Animation allows your message to be illustrated in a completely unique and easily processed format.
As a leading Sydney Video Production Company, Laundry Lane has brought to life the visions of clients such as the Australian Cyber Security Centre, Sydney Trains, the Department of Foreign Affairs and Trade, Breast Cancer Trials, Hays Recruitment, Abbvie and the Department of Jobs and Small Business.
As well as being a stylistic choice, Animation not only helps your videos stand out but can also be a useful and engaging medium for unpacking complex concepts.
Laundry Lane Director Alexandra Cordukes talks through the process of commissioning animated content.
1. The Production Process
The Animation process is very collaborative – most successful projects come from higher client involvement.
Collaborating at key points ensures the visuals and messaging remain on-brand. So, we don’t want our clients to shy away from the process but to have input at all stages.
To run you through the process I’m going to use a video we created for the Australian Cyber Security Centre, which explains the purpose of their Joint Cyber Security Centres. The process can change slightly depending on the project, but this is generally how it goes.
Scripting can refer to spoken dialogue or text on screen.
We always suggest that our clients keep it simple, short & avoid repetition. Not only will this ensure that your script is more effective in communicating your message and keeping the audience engaged, but it will also save production time and costs.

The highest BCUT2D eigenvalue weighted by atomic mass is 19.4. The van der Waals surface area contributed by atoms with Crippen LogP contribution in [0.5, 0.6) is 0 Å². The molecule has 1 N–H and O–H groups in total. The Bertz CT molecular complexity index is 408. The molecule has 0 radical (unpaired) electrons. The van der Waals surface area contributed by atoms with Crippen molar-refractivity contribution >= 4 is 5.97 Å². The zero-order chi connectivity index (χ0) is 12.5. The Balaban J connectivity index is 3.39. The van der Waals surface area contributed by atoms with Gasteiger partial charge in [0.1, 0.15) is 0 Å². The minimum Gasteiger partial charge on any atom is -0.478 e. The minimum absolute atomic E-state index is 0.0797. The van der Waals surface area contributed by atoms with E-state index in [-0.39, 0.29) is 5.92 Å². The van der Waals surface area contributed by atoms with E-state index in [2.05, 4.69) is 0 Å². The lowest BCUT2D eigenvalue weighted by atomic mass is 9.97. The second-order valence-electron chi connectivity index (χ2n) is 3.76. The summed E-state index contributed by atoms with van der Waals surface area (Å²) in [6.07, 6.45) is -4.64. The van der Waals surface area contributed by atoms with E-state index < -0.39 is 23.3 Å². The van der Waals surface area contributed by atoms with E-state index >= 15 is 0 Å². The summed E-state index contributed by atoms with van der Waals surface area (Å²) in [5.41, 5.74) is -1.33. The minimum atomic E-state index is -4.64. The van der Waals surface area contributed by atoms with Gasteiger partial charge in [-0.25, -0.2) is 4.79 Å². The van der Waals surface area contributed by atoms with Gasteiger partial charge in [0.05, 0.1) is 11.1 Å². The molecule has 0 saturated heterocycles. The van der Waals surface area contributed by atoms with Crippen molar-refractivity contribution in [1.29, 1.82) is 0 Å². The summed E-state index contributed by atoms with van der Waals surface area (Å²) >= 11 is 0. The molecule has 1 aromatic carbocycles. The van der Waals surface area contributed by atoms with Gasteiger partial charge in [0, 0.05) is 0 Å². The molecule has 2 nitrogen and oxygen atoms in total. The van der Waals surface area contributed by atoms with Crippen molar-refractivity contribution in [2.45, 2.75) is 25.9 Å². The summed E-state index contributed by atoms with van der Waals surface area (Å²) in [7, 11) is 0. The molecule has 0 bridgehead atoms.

It’s also important to remember that visual images simultaneously reinforce messages and will help to communicate what you’re trying to say so you can pull back on the script at times and let the images do some of the talking.
TIP: Read it out loud to see if it flows well and to get an accurate timing.
3. Style Frames
Style frames create the look and feel for your animation.
It’s great at this stage to let the agency know any branding requirements to incorporate – such as fonts, colours, iconography etc.
We often create two style options for the client to choose from, and these can be tweaked as well. The client receives a few style frames to represent a few sentences or ideas.
The Storyboarding process involves a lot of creative concept development. Each message of the script is represented visually and every layout of the entire video is included in the storyboard.
Once the storyboard has gone through a few rounds of feedback and changes with the client, it’s vital that it receives final sign off before moving into the animation phase. This will save a lot of time down the track.
Because the storyboard represents each layout of the video, there should be no surprises upon final delivery – except for added touches like the transitions.
In this example, we have 29 layouts for a 50-second animation. This took 5 full days to design.
All storyboard layouts are edited together in sequence to make a video, with a guide voice over and sample music added.
An animatic indicates pace and timing – which gives client a better understanding of the final product and instils confidence to move into animation the phase.
Motion is added to the still designs.